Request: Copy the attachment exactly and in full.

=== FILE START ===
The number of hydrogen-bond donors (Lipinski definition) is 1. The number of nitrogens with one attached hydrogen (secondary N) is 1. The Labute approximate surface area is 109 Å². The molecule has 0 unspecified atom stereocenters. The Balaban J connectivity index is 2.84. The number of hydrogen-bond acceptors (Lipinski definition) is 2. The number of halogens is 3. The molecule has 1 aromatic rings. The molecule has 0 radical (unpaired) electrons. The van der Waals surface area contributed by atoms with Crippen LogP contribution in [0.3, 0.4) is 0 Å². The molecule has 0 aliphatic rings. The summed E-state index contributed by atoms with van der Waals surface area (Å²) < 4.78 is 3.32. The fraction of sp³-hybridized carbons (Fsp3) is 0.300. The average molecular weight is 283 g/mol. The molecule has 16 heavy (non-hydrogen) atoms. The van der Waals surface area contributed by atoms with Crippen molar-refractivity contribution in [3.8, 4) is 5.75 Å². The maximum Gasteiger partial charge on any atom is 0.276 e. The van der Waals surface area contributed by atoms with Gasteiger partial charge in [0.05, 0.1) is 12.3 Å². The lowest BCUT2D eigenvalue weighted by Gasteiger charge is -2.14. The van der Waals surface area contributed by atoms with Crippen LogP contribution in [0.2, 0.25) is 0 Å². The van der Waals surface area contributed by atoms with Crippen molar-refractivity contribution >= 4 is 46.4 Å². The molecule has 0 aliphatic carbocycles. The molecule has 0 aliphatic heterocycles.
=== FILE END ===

The number of hydrogen-bond donors (Lipinski definition) is 1. The number of nitrogens with one attached hydrogen (secondary N) is 1. The Labute approximate surface area is 109 Å². The molecule has 0 unspecified atom stereocenters. The Balaban J connectivity index is 2.84. The number of hydrogen-bond acceptors (Lipinski definition) is 2. The number of halogens is 3. The molecule has 1 aromatic rings. The molecule has 0 radical (unpaired) electrons. The van der Waals surface area contributed by atoms with Crippen LogP contribution in [0.3, 0.4) is 0 Å². The molecule has 0 aliphatic rings. The summed E-state index contributed by atoms with van der Waals surface area (Å²) < 4.78 is 3.32. The fraction of sp³-hybridized carbons (Fsp3) is 0.300. The average molecular weight is 283 g/mol. The molecule has 16 heavy (non-hydrogen) atoms. The van der Waals surface area contributed by atoms with Crippen molar-refractivity contribution in [3.8, 4) is 5.75 Å². The maximum Gasteiger partial charge on any atom is 0.276 e. The van der Waals surface area contributed by atoms with Gasteiger partial charge in [0.05, 0.1) is 12.3 Å². The lowest BCUT2D eigenvalue weighted by Gasteiger charge is -2.14. The van der Waals surface area contributed by atoms with Crippen LogP contribution in [0.2, 0.25) is 0 Å². The van der Waals surface area contributed by atoms with Crippen molar-refractivity contribution >= 4 is 46.4 Å². The molecule has 0 aliphatic carbocycles. The molecule has 0 aliphatic heterocycles.